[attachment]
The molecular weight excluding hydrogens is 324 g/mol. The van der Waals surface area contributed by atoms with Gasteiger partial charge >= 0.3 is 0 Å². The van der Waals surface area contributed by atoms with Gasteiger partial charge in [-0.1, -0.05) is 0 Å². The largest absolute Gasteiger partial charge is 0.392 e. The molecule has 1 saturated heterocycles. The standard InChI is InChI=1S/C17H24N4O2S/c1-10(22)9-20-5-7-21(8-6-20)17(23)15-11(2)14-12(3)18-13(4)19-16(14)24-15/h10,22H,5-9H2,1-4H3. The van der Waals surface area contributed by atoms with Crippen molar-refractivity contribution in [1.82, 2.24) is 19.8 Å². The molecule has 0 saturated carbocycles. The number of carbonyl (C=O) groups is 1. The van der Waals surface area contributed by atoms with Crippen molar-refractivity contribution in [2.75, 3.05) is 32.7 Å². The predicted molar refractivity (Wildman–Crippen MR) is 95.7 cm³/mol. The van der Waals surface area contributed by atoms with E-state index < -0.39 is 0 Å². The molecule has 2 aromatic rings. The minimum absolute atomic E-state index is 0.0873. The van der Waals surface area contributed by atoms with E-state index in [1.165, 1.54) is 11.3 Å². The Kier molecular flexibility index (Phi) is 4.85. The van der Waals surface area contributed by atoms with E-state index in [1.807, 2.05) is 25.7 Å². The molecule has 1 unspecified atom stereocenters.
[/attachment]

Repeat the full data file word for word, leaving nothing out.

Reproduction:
The molecular weight excluding hydrogens is 324 g/mol. The van der Waals surface area contributed by atoms with Gasteiger partial charge >= 0.3 is 0 Å². The van der Waals surface area contributed by atoms with Gasteiger partial charge in [-0.1, -0.05) is 0 Å². The largest absolute Gasteiger partial charge is 0.392 e. The molecule has 1 saturated heterocycles. The standard InChI is InChI=1S/C17H24N4O2S/c1-10(22)9-20-5-7-21(8-6-20)17(23)15-11(2)14-12(3)18-13(4)19-16(14)24-15/h10,22H,5-9H2,1-4H3. The van der Waals surface area contributed by atoms with Crippen molar-refractivity contribution in [1.82, 2.24) is 19.8 Å². The molecule has 0 saturated carbocycles. The number of carbonyl (C=O) groups is 1. The van der Waals surface area contributed by atoms with Crippen molar-refractivity contribution in [2.75, 3.05) is 32.7 Å². The predicted molar refractivity (Wildman–Crippen MR) is 95.7 cm³/mol. The van der Waals surface area contributed by atoms with E-state index < -0.39 is 0 Å². The molecule has 2 aromatic rings. The minimum absolute atomic E-state index is 0.0873. The van der Waals surface area contributed by atoms with E-state index in [1.165, 1.54) is 11.3 Å². The Kier molecular flexibility index (Phi) is 4.85. The van der Waals surface area contributed by atoms with E-state index in [1.807, 2.05) is 25.7 Å². The molecule has 1 unspecified atom stereocenters.